Feb 21, 2023

Goverment urged to fund pets in aged care

21 pets in aged care HC

Yesterday was National Love Your Pet Day and while many people got the chance to rejoice about their furry, finned or feathered companions, it was also a chance to prompt change among Australian aged care facilities for their animal-loving residents and highlight some ‘pawsitive’ initiatives.

Many older people are forced to give up their pets when entering aged care, often a detrimental and traumatising experience that South Australian researchers are pushing to change. 

Despite Australia having one of the highest rates of pet ownership in the world, according to Pet Friendly Aged Care, only 18% of aged care facilities in Australia consider allowing residents to keep a pet.

New research out of the University of South Australia explored a practical model of hosting companion animals in aged care, including foster animals and personal pets, with  researchers now calling for the Federal Government to mandate financial support for pets in aged care to help improve the mental health and well-being of residents.

This follows calls from the Companion Animal Network Australia (Australia CAN) last month to see Government-funded pet care supports introduced as part of in-home care and residential aged care packages.

UniSA researcher and project lead, Doctor Janette Young, said the health benefits of human-animal relations cannot be underestimated, particularly for aged care residents.

“The great thing about pets is that they can help us feel happier and healthier. And they can do this in different ways: we take them on walks and play with them, so they help us stay active; we feed and care for them, so they give us purpose; but most importantly, they’re always there to give us unconditional love and companionship,” Doctor Young said.

“But as we get older, pet ownership declines, and so too do these benefits. One of the most unrecognised issues of ageing is touch deprivation. Pets are there to pat and cuddle and can make all the difference to someone when they’re feeling sad or down.”

Another UniSA experiment is the ‘cats in aged care’ project where two adult cats would live among aged care residents in a dedicated wing of the facility and are cared for by a select group of trained staff and volunteers.

This project is aimed to support the emotional needs of people in care and Doctor Young is currently seeking residential care partners to explore in-residence opportunities.

An assessment tool that shows any risks to humans and animals has already been developed for this project to ensure everyone’s safety, but rolling it out into willing and able residential aged care facilities is the next challenge.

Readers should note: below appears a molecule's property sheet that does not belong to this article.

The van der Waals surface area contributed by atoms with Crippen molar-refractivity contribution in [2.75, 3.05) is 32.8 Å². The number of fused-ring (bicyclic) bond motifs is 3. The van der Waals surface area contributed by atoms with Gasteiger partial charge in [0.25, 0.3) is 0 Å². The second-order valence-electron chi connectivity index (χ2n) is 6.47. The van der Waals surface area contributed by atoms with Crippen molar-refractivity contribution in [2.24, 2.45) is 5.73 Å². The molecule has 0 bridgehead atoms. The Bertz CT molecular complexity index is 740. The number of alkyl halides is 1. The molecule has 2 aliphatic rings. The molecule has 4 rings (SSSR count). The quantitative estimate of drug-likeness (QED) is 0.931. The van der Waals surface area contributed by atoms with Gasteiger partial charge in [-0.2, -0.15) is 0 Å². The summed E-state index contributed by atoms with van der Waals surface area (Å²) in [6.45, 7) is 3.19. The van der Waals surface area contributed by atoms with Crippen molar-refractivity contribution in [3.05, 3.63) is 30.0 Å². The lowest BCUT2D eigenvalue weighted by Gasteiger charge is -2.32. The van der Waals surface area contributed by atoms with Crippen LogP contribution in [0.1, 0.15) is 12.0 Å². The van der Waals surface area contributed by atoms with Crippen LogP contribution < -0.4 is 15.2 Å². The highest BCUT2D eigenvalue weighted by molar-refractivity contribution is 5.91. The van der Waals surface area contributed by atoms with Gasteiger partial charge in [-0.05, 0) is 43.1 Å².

“By living with the residents, the cats would help ease residents’ loneliness, as well as relieve stress, anxiety, and depression. They’d be there to pat, to talk to, to care for and love, and to provide that special sense of companionship.”

The Royal Commission into Aged Care Quality and Safety found that the aged care industry had a lack of innovation and needed to be better built around older people and their needs.

Hoping to break through this barrier and reconnect older people with pets and animals, Doctor Young hopes this research will lead to positive change in residential aged care facilities. 

“It’s no longer good enough for people to simply live longer. They need to be assured of happy, healthy, and meaningful older years, and for pet-loving older people, this means including their beloved pets,” she said.

“Many aged care facilities are keen to try new innovations but are limited by resources and funding. Staff turnover is also a significant barrier… We need the Federal Government to stand up to fund pets in aged care.

“Just like exercise facilities have become a core part of aged care facilities – and are proven to boost movement capabilities and wellbeing – so too should pets be considered an essential part of aged care.” 

A survey currently being compiled by Australia CAN and will provide Federal Government decision-makers with valuable information about what older pet owners need and want in the new Federal in-home aged care program. 

To participate in the survey and have your say on how pets could positively impact older people living in residential aged care, visit the Australia CAN website.

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  1. Please- Has no one heard of the Eden Alternative. !!!!
    Bill Thomas an American Physican started the Eden Alternative to help overcome the three plagues of old age -Loneliness, Boredom and Helplessness.
    It’s been in Australia for 20+ years. Sally Hopkins was the CEO of Eden in Oz
    Big in Western Australia


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